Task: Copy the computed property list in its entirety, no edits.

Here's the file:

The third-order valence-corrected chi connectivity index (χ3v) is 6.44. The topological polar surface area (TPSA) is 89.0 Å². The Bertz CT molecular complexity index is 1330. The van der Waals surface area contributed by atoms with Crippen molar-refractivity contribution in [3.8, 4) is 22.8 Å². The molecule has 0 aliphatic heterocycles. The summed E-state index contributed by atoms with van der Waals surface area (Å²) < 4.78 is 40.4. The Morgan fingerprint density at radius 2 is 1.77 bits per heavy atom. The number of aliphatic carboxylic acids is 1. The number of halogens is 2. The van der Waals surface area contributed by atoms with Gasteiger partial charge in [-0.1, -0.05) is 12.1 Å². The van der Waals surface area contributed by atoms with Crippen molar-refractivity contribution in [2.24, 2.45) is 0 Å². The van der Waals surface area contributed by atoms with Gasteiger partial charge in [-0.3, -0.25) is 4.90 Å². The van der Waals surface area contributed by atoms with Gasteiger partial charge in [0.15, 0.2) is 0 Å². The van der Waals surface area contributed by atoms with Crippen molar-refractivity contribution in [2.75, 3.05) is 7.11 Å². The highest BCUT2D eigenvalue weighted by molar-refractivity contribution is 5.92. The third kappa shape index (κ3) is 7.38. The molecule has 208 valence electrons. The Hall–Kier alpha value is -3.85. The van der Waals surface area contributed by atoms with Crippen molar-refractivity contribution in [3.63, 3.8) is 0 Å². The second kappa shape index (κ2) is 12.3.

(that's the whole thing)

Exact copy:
The third-order valence-corrected chi connectivity index (χ3v) is 6.44. The topological polar surface area (TPSA) is 89.0 Å². The Bertz CT molecular complexity index is 1330. The van der Waals surface area contributed by atoms with Crippen molar-refractivity contribution in [3.8, 4) is 22.8 Å². The molecule has 0 aliphatic heterocycles. The summed E-state index contributed by atoms with van der Waals surface area (Å²) < 4.78 is 40.4. The Morgan fingerprint density at radius 2 is 1.77 bits per heavy atom. The number of aliphatic carboxylic acids is 1. The number of halogens is 2. The van der Waals surface area contributed by atoms with Gasteiger partial charge in [-0.1, -0.05) is 12.1 Å². The van der Waals surface area contributed by atoms with Crippen molar-refractivity contribution in [2.24, 2.45) is 0 Å². The van der Waals surface area contributed by atoms with Gasteiger partial charge in [-0.3, -0.25) is 4.90 Å². The van der Waals surface area contributed by atoms with Gasteiger partial charge in [0.15, 0.2) is 0 Å². The van der Waals surface area contributed by atoms with Crippen molar-refractivity contribution in [2.75, 3.05) is 7.11 Å². The highest BCUT2D eigenvalue weighted by molar-refractivity contribution is 5.92. The third kappa shape index (κ3) is 7.38. The molecule has 208 valence electrons. The Hall–Kier alpha value is -3.85. The van der Waals surface area contributed by atoms with Crippen molar-refractivity contribution in [3.63, 3.8) is 0 Å². The second kappa shape index (κ2) is 12.3.